Patients most severely affected by Hurricane Katrina may have been unable to return to the New Orleans area. However, in systems such as the VA, it is possible to monitor patients pre- and postevent, as they may have been seen in other VA facilities. Unfortunately, in the other systems we were limited to including only those who returned and also had intact predisaster records. Thus, our findings are a conservative estimate of the impact and are likely to not reflect the worst case scenarios (e.g., patients who died or those most seriously affected financially, making return impossible). Our findings can only be extrapolated to the impact on individuals who survive a disaster and who remain/return to the same geographical area.

We have also demonstrated a difference in the time course of these changes in cardiovascular risk factors. For example, blood pressure was highest very shortly after the disaster and gradually declined with time. In contrast, the reverse occurred with A1C, which is not surprising, given that A1C reflects a much longer time period and is more stable than blood pressure. A short and sharp rise in blood pressure has previously been documented in short-term studies after other natural disasters (17), whereas A1C has not been previously tested in such studies.

Our study also demonstrates significant reduction in life expectancy and QALE in all three patient populations. Even though the increase in advance events was not measured in the study, the overall modeled reduction in life expectancy should result from myocardial infarction or cardiovascular diseases, rather than end-stage renal disease, particularly in the setting of a large elevation of blood pressure. Furthermore, these data demonstrate that the disaster led to an increase in lifetime costs related to health care in all three systems.

In diabetes, several simulation models have been used to describe disease progression and estimate the cost effectiveness of interventions (2125). Because they are not statements of scientific fact, simulation models may be used to make inferences about future economic, quality-of-life, and health outcomes to provide data for decision making. This advantage is particularly important when an empirical study is logistically infeasible. In the care for diabetes, the health consequences of changes in A1C, lipids, and blood pressure on long-term outcomes in type 2 diabetic patients have been modeled using the CDM (3). That study calculated the projected effects on life expectancy and QALE and total costs of complications of 10% improvements in baseline levels of total cholesterol, HDL cholesterol, systolic blood pressure, A1C, and all four parameters combined. Despite the lack of studies using models to examine loss of control rather than improved control (through interventions being studied), we believe that this model can be easily applied to estimate the impact of the hurricane on long-term outcomes. The CDM is based on clinical trials/studies. This fact be viewed as a potential criticism of the model, as these data sources may not be suitable for every population or simulated setting nor accurately reflect the real-life situation in which factors such as noncompliance and various standards of care may have an influence. Another limitation that relates to the heterogeneity of the study population is that the customized CDM for the present study is not based on person-specific values to compute overall risk. To compute risk, the default CDM uses the UKPDS data, which have a diet run-in period for a population (no previous cardiovascular disease event or any serious diabetes complication). The clinical pathways/transition probabilities should differ across distinctive populations. However, no changes in model transition probability have been customized for the presenting study by only changing the model parameters.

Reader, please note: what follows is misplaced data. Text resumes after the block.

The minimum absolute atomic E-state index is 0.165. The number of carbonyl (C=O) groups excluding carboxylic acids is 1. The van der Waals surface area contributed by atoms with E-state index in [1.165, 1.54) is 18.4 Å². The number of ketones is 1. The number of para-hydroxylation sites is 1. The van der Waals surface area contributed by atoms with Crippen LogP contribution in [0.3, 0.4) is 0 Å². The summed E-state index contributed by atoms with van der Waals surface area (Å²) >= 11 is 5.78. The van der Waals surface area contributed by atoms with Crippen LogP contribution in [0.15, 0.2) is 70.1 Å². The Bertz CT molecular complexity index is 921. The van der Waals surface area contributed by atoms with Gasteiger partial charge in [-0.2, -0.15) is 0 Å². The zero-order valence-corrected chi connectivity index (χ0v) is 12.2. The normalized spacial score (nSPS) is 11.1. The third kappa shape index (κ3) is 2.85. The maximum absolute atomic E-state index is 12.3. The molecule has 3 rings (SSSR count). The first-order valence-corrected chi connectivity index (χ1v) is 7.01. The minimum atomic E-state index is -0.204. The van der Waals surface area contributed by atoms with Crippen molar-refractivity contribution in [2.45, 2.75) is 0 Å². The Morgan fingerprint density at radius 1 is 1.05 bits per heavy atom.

Our study is unique in demonstrating the impact of a disaster in the U.S. on a chronic disease condition that is highly prevalent. The factors presented in this study need to be taken into consideration in disaster planning and in addressing chronic health conditions in the aftermath of a disaster. If appropriate action is not taken, the increase in health care costs could be considerable.

Acknowledgments

This study was funded by a grant from the American Diabetes Association and, in part, by the Tulane University and Louisiana State University Health Sciences Center's Clinical and Translational Research Center as part of the Louisiana Board of Regents Research Competitiveness/Educational Enhancement Program Fund.

V.A.F. is also funded by the National Institutes of Health (ACCORD and TINSAL T2D trials). T.T. was supported in part by award no. K12HD043451 from the Eunice Kennedy Shriver National Institute of Child Health and Human Development.

No potential conflicts of interest relevant to this article have been reported.

The content is solely the responsibility of the authors and does not necessarily represent the official views of the Eunice Kennedy Shriver National Institute of Child Health and Human Development, the National Institute of Health, or the U.S. government.

Parts of this study were presented in abstract form at the 68th Scientific Sessions of the American Diabetes Association, San Francisco, California, 6–10 June 2008.

We thank Dr. Butler and his team at Louisiana State University for their assistance in providing us with the data on the MCLNO system, Dr. Pigman for his assistance with the VA data, and Mr. Michael Minshall for his assistance with the CORE model.

Footnotes

The costs of publication of this article were defrayed in part by the payment of page charges. This article must therefore be hereby marked “advertisement” in accordance with 18 U.S.C. Section 1734 solely to indicate this fact.